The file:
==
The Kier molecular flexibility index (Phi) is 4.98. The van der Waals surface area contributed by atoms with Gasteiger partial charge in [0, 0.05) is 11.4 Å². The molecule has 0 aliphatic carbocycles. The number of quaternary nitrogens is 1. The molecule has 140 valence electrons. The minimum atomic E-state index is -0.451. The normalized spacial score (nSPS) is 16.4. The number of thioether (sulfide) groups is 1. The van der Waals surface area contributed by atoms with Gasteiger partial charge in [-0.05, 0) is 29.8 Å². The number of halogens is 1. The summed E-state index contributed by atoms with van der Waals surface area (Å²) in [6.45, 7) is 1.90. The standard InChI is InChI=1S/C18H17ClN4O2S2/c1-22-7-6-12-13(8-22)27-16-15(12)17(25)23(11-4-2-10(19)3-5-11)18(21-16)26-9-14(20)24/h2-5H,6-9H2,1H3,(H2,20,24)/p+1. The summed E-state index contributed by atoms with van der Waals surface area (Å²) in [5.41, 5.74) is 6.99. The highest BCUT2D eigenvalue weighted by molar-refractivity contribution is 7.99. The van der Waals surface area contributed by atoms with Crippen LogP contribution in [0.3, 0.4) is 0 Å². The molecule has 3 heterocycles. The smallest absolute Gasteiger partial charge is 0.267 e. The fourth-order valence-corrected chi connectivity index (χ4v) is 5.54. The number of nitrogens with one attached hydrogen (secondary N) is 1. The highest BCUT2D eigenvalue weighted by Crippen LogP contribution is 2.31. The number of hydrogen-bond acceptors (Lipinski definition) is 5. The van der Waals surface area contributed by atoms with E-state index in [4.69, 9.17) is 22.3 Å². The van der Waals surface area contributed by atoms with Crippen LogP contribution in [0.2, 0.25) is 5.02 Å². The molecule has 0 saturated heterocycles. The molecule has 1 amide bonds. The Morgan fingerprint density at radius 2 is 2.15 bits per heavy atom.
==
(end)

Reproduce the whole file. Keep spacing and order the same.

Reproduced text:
The Kier molecular flexibility index (Phi) is 4.98. The van der Waals surface area contributed by atoms with Gasteiger partial charge in [0, 0.05) is 11.4 Å². The molecule has 0 aliphatic carbocycles. The number of quaternary nitrogens is 1. The molecule has 140 valence electrons. The minimum atomic E-state index is -0.451. The normalized spacial score (nSPS) is 16.4. The number of thioether (sulfide) groups is 1. The van der Waals surface area contributed by atoms with Gasteiger partial charge in [-0.05, 0) is 29.8 Å². The number of halogens is 1. The summed E-state index contributed by atoms with van der Waals surface area (Å²) in [6.45, 7) is 1.90. The standard InChI is InChI=1S/C18H17ClN4O2S2/c1-22-7-6-12-13(8-22)27-16-15(12)17(25)23(11-4-2-10(19)3-5-11)18(21-16)26-9-14(20)24/h2-5H,6-9H2,1H3,(H2,20,24)/p+1. The summed E-state index contributed by atoms with van der Waals surface area (Å²) in [5.41, 5.74) is 6.99. The highest BCUT2D eigenvalue weighted by molar-refractivity contribution is 7.99. The van der Waals surface area contributed by atoms with Crippen LogP contribution in [0.3, 0.4) is 0 Å². The molecule has 3 heterocycles. The smallest absolute Gasteiger partial charge is 0.267 e. The fourth-order valence-corrected chi connectivity index (χ4v) is 5.54. The number of nitrogens with one attached hydrogen (secondary N) is 1. The highest BCUT2D eigenvalue weighted by Crippen LogP contribution is 2.31. The number of hydrogen-bond acceptors (Lipinski definition) is 5. The van der Waals surface area contributed by atoms with E-state index in [4.69, 9.17) is 22.3 Å². The van der Waals surface area contributed by atoms with Crippen LogP contribution in [0.2, 0.25) is 5.02 Å². The molecule has 0 saturated heterocycles. The molecule has 1 amide bonds. The Morgan fingerprint density at radius 2 is 2.15 bits per heavy atom.